Venezuelan art was initially dominated by religious motifs but began emphasizing historical and heroic representations in the late 19th century, a move led by Martin Tovar y Tovar.
Modernism took over in the 20th century. Notable Venezuelan artists include Arturo Michelena, Cristóbal Rojas, Armando Reverón, Manuel Cabré; the kinetic artists Jesús-Rafael Soto and Carlos Cruz-Diez; and contemporary artist Yucef Merhi.

Venezuelan literature originated soon after the Spanish conquest of the mostly pre-literate indigenous societies; it was dominated by Spanish influences.
Following the rise of political literature during the War of Independence, Venezuelan Romanticism, notably expounded by Juan Vicente González, emerged as the first important genre in the region.
Although mainly focused on narrative writing, Venezuelan literature was advanced by poets such as Andrés Eloy Blanco and Fermin Toro.
Major writers and novelists include Rómulo Gallegos, Teresa de la Parra, Arturo Uslar Pietri, Adriano González León, Miguel Otero Silva, and Mariano Picón Salas.
The great poet and humanist Andrés Bello was also an educator and intellectual.
Others, such as Laureano Vallenilla Lanz and José Gil Fortoul, contributed to Venezuelan Positivism.

Carlos Raúl Villanueva was the most important Venezuelan architect of the modern era; he designed the Central University of Venezuela, (a World Heritage Site) and its Aula Magna.
Other notable architectural works include the Capitolio, the Baralt Theatre, the Teresa Carreno Cultural Complex, and the General Rafael Urdaneta Bridge.

Indigenous musical styles of Venezuela are exemplified by the groups Un Solo Pueblo and Serenata Guayanesa.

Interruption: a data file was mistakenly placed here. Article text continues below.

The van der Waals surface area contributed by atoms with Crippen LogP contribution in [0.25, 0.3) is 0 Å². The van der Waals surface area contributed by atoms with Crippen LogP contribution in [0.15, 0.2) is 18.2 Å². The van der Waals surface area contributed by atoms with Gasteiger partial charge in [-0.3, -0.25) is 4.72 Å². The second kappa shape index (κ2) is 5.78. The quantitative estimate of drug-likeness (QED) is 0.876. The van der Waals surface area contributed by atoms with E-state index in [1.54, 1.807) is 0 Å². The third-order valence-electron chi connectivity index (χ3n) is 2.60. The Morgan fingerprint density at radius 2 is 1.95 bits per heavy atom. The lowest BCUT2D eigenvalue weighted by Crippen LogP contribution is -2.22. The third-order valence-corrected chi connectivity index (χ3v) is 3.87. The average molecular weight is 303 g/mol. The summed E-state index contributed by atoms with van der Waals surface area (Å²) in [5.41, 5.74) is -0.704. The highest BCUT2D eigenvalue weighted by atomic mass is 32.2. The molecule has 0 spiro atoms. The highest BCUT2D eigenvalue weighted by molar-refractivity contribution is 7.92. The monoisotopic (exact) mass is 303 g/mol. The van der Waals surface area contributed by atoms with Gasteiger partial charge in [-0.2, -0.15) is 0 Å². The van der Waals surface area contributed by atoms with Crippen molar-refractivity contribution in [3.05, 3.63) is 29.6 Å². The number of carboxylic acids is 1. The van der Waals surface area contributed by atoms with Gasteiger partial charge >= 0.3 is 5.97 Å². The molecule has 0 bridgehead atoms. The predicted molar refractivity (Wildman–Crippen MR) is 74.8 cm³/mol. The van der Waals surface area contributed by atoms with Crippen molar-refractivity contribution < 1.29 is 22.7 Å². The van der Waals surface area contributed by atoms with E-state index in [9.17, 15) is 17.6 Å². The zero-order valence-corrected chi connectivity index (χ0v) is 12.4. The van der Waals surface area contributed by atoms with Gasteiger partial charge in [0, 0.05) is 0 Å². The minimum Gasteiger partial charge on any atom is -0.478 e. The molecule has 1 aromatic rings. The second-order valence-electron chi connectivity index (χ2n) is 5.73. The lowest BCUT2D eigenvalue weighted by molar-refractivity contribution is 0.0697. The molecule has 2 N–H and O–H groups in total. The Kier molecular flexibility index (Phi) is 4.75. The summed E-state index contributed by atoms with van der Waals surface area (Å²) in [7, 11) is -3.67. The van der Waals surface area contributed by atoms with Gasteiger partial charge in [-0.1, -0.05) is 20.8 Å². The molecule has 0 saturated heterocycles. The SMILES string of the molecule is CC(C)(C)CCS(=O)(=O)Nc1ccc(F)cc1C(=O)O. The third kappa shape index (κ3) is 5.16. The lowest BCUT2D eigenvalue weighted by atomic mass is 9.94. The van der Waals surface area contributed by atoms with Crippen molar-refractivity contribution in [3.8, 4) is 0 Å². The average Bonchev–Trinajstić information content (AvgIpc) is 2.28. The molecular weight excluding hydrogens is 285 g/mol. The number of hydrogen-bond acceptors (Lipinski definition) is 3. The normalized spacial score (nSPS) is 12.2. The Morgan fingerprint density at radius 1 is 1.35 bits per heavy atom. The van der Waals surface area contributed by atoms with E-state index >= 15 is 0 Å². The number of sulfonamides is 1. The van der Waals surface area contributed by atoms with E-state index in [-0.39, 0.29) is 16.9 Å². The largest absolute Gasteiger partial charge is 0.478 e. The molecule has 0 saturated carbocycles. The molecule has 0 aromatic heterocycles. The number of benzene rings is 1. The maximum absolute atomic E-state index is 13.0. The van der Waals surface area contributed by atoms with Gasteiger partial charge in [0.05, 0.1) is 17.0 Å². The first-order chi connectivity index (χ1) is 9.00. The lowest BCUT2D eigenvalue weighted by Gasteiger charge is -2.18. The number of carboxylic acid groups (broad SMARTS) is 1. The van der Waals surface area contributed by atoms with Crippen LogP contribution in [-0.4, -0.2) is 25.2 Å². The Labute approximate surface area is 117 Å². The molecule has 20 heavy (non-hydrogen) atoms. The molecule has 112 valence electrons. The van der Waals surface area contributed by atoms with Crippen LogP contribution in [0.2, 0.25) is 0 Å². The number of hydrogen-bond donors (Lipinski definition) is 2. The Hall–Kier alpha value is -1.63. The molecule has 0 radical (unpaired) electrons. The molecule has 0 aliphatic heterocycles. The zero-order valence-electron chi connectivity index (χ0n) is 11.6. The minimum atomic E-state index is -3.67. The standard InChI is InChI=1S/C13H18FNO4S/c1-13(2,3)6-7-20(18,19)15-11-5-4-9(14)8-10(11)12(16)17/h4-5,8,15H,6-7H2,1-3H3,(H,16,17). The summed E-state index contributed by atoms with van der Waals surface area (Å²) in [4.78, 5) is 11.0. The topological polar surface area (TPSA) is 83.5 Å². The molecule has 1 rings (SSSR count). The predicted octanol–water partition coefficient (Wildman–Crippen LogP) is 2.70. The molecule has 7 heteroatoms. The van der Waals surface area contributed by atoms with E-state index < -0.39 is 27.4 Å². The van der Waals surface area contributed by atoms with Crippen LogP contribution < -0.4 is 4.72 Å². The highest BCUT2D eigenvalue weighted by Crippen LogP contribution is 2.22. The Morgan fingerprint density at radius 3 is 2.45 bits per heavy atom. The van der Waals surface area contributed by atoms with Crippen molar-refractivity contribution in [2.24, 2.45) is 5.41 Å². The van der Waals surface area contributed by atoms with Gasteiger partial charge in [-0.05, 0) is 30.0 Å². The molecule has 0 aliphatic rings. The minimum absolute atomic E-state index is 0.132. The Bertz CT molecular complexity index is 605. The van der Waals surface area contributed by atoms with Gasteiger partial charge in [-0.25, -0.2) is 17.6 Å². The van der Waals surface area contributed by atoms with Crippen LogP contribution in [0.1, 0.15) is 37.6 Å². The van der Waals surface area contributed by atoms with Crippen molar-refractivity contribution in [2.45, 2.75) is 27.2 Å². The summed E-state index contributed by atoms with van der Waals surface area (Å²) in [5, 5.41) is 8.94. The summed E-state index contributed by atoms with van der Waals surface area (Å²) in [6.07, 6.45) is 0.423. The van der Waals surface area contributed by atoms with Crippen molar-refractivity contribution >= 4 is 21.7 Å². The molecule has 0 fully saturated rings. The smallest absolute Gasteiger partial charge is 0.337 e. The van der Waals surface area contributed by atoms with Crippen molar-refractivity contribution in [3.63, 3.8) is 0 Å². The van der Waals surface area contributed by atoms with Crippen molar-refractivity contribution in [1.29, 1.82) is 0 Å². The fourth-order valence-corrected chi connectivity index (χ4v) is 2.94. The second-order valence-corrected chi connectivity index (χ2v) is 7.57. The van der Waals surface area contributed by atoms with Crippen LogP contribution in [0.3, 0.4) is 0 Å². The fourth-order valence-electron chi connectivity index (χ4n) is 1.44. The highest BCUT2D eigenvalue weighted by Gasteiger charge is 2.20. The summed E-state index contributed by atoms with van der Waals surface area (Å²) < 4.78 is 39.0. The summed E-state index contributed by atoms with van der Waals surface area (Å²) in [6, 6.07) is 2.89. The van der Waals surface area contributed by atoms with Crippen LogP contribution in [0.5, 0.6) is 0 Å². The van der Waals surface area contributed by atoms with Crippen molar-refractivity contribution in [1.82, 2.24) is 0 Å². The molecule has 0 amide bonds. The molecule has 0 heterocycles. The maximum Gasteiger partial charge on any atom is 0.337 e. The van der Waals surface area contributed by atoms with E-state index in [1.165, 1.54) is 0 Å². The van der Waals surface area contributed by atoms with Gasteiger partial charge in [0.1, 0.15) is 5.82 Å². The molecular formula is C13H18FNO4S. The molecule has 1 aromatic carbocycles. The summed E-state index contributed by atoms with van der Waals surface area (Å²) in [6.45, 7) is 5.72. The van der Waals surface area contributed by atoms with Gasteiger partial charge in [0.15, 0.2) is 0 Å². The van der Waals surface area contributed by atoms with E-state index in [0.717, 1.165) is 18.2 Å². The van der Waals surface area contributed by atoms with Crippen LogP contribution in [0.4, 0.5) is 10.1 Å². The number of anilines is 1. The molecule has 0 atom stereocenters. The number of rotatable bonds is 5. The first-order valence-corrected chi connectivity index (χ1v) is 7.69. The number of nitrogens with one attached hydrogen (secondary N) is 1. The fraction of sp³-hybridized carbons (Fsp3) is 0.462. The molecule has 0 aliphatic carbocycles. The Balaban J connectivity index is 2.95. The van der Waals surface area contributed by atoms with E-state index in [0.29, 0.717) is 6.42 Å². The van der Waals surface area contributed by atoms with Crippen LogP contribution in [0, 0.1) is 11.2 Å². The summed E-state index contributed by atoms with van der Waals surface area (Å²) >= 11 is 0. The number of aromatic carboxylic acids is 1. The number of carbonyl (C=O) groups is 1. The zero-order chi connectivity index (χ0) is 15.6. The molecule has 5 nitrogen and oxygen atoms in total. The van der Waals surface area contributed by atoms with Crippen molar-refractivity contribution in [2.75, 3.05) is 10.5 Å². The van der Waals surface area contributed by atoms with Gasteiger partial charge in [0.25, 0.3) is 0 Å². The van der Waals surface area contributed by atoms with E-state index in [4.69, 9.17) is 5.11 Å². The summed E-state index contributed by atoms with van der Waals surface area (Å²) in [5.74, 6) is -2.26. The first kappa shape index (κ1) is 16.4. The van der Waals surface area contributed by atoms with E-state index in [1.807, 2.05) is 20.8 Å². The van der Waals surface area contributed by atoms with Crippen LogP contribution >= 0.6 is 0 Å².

The national musical instrument is the cuatro.
Typical musical styles and pieces mainly emerged in and around the llanos region, including Alma Llanera (by Pedro Elias Gutiérrez and Rafael Bolivar Coronado), Florentino y el Diablo (by Alberto Arvelo Torrealba), Concierto en la Llanura by Juan Vicente Torrealba, and Caballo Viejo (by Simon Dtaz).
The Zulian gaita is also a popular style, generally performed during Christmas.
The national dance is the joropo.
Teresa Carreno was a world-famous 19th century piano virtuosa.
In the last years, Classical Music has had great performances.
The Simon Bolivar Youth Orchestra has realised excellent presentations in many European concert halls, notably at the 2007 Proms, and has received honours of the public.

Baseball is Venezuela's most popular sport, although football (soccer), spearheaded by the Venezuela national football team, is gaining influence.

Venezuela is well-known for its successions in beauty pageants.
Miss Venezuela is a big event in the country, and Venezuela has received 5 Miss World, 5 Miss Universe and 5 Miss International titles.

The World Values Survey has consistently shown Venezuelans to be among the happiest people in the world, with 55% of those questioned saying they were "very happy".

The name "Venezuela" is believed to have originated from Amerigo Vespucci who, along with Alonso de Ojeda, led a 1499 naval expedition along the northwestern coast's Gulf of Venezuela.
On reaching the Guajira Peninsula, the crew observed villages (palafitos) that the people had built over the water.
This reminded Vespucci of the city of Venice (Italian: Venezia), so he named the region "Venezuola", meaning "little Venice" in Italian.
In Spanish, the suffix -zuela is used as a diminutive term (e.g., plaza / plazuela, cazo / cazuela); thus, the term's original sense would have been that of a "little Venice".

Martin Fernández de Enciso, a member of the Vespucci and Ojeda's crew, states in his work Summa de Geografia that the indigenous population they found were called "Veneciuela", suggesting that the name "Venezuela" may have evolved from a native word.

The Vespucci story, however, remains the most popular and accepted version of the origin of the country's name.

For more information about Venezuela see Wikipedia, the free encyclopedia